The Coal Pencil

The Girl Scouts get all the credit. I gave a tour to a troop of them last summer and somewhere along the way, one of them asked me if I used coal to sketch pictures on the walls of The Ruins. I cannot quite explain to you the astonishment that rolled through my brain at such a simple question.

By Sager Mosaics

I am a mosaicist; therefore coal, to me, has always been a material to cut up and set into mortar. Seeing it as the simplest of writing tools had not occurred to me. The implications, both practical and symbolic, were kind of staggering. I was abashed that I had not thought of this my own self from day one.

At The Ruins Project

The coal as drawing tool incident reminds me of a phrase that came to me years ago but has not yet materialized on my substrate. Not officially anyway. The combination of the words humbled and confidence strike me as two words that I want to express as one phrase. They balance each other out. Anyone on the search for a meaning filled life will struggle with both pride and insecurity. And because I love words, I think about them. A lot. You may notice this as you meander through The Ruins. Words are important here. Just like the tesserae that make up the mosaic, the words here are chosen with care.

The coal pencil makes me think of this humbled confidence because I was not the one to have the good idea. I give that credit to The Girl Scouts. But I was confident enough in my own skin to embrace it, act on it, and then write about it. There is a fine line for an artist as she navigates through the ideas of her life. To get anywhere, she must pull confidence up from her insides and let it flow through her mouth and hands. At the same time, she needs to be humbled before God, a Higher Power, The Universe, Nature, whatever she needs to call it, in order to not fly away with her own egotism. The way I see it, you need to be humbled before something in order to transcend above the smallness of yourself. The humbling tethers you to the earth as a flawed, terrestrial being. It grounds you.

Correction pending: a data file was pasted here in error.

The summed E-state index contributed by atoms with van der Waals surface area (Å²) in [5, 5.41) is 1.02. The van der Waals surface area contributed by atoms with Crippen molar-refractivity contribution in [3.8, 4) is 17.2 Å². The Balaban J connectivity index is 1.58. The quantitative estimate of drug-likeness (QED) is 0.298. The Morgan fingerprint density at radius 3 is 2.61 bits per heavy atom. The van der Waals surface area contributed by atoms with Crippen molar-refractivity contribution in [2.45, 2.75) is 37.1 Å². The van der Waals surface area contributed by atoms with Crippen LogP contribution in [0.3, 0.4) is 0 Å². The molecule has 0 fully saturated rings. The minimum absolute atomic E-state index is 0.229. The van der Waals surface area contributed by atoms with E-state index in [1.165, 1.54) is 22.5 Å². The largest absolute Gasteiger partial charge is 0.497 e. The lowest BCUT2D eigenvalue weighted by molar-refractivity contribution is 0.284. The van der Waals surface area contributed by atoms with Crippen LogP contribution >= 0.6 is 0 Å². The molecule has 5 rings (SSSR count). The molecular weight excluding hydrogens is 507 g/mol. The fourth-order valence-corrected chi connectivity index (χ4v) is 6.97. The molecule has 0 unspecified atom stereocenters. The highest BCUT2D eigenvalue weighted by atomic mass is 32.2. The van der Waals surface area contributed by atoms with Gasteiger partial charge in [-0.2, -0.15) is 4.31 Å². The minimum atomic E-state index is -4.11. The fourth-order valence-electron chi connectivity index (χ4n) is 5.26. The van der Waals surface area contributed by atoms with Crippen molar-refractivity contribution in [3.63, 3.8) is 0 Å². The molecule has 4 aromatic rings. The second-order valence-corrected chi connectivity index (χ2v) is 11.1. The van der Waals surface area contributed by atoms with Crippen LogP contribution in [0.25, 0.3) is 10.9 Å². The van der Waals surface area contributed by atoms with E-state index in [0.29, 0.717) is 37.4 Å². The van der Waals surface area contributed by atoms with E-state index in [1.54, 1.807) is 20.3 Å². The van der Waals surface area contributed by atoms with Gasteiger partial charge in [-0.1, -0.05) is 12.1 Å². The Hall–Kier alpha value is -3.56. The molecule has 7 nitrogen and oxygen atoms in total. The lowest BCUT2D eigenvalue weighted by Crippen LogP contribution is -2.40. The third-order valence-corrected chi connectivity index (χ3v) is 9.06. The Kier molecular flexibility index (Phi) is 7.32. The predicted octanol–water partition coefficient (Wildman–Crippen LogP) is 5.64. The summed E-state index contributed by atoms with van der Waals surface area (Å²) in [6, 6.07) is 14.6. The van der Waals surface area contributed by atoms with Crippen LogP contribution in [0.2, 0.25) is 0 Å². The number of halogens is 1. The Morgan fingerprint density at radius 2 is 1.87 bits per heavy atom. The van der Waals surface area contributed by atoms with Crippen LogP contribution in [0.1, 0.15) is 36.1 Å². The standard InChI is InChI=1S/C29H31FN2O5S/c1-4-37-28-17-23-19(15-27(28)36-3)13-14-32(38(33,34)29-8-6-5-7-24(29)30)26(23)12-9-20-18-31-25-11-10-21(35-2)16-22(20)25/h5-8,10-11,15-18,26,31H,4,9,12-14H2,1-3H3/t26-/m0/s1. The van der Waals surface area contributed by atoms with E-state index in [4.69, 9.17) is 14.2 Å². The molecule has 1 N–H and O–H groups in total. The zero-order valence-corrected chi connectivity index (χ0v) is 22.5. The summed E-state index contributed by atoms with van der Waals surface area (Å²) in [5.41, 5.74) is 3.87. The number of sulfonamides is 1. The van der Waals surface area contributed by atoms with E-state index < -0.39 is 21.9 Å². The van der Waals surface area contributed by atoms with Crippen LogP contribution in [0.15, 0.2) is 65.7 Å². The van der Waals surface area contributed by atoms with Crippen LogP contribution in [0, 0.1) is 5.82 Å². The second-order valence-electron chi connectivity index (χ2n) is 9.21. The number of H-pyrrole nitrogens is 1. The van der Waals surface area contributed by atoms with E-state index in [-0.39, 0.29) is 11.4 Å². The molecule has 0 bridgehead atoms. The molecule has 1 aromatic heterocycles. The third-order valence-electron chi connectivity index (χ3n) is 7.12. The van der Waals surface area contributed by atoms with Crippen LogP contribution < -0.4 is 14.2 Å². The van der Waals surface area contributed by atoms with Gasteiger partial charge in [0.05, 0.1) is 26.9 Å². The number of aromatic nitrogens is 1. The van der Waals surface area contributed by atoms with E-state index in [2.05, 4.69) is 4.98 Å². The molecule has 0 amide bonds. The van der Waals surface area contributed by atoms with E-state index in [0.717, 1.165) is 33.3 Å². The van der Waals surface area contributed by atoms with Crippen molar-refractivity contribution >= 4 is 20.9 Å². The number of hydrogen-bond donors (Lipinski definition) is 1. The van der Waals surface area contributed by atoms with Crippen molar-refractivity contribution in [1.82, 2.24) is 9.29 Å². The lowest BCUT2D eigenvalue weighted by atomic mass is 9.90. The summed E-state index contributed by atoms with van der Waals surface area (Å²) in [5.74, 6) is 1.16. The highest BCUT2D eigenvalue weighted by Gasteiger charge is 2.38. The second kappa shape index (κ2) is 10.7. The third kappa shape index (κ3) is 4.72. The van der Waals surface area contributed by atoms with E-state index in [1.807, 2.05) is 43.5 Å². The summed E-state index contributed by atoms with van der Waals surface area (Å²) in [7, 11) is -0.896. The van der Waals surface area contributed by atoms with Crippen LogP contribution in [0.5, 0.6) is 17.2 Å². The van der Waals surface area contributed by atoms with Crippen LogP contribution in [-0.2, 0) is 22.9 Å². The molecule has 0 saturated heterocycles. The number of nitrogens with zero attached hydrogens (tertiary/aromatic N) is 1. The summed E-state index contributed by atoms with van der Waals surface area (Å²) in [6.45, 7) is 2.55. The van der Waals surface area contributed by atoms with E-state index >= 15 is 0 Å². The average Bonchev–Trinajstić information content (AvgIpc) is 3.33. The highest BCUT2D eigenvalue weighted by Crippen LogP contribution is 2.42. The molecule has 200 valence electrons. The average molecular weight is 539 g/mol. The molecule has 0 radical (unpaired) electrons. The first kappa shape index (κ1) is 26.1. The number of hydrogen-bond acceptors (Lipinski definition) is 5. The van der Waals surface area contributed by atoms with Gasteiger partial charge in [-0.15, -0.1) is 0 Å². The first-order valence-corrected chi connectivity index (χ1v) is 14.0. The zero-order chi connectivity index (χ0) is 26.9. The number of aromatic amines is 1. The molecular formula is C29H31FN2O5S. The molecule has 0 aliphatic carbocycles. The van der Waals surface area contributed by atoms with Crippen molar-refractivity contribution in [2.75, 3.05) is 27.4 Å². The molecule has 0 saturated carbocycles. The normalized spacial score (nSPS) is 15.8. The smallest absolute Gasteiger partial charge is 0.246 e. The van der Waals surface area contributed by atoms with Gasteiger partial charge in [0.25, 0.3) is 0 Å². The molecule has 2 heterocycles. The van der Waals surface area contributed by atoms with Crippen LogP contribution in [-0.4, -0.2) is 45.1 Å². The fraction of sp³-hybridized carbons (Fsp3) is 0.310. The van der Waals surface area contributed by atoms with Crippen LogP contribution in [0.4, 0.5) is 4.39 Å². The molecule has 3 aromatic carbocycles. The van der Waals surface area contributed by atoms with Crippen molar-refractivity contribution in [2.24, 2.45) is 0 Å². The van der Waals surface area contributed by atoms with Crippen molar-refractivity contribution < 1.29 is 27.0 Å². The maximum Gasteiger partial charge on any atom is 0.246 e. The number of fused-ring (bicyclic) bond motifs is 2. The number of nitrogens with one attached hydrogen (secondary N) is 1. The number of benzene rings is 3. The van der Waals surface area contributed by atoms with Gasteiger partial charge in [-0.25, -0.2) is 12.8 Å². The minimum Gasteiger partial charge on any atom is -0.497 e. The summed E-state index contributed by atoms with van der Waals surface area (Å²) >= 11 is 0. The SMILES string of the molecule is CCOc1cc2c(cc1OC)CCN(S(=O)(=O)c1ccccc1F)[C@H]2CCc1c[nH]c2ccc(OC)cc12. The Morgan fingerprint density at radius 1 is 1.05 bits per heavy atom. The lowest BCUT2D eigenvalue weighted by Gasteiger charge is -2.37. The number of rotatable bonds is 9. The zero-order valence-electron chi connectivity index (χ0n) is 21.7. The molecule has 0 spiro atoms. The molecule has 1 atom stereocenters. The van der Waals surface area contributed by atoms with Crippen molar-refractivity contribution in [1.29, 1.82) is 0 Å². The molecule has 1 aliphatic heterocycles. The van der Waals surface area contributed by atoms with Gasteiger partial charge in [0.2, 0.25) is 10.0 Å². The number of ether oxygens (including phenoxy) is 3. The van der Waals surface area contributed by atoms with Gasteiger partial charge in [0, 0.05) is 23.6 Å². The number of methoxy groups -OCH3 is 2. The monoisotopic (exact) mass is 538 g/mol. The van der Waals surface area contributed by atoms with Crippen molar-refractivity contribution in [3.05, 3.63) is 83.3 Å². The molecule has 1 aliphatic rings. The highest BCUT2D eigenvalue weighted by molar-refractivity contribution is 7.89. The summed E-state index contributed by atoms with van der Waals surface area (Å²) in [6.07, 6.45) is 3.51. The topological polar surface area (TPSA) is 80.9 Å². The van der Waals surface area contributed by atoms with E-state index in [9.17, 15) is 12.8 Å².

But, you need to also foster the confidence that will help you get better at whatever it may be that you do. The key is to string the two together in your mind so they work as a team. See below, Julie Sperling’s right foot as an example of a mosaic figuratively grounded because it was built entirely from material that she found at her feet in a small patch of Ruins ground.

The building of The Great Train with Stevo Sadvary happened before we discovered the coal pencil. Our struggle to trace the giant 67- foot long locomotive with sharpies was so impractical that I remember us using and destroying at least a dozen of them as we traced the lines on the rough concrete. Realizing that if we had just bent down and picked up some chunks of coal our job would have been faster, easier, and very satisfyingly full of meaning; drawing a coal train out of coal.

Another quality that coal as a sketching tool provides is its ephemeral nature. The black lines will fade after a few good rains which gives the artist the luxury to make quick mistakes. A humble tool that provides confidence. It makes me want to carve a piece of coal into a pencil!

The coal pencil is a trivial example of this long chewed upon idea, but it is the one I have at hand. Now that I have put it to paper, I know that it will be easier to recognize these two challengers, confidence and humility when they present themselves.

Writing about mosaic is almost as fun for me as the making of the mosaic. If you enjoyed this bit of writing, you may consider signing up for my newsletter. Click on link below.


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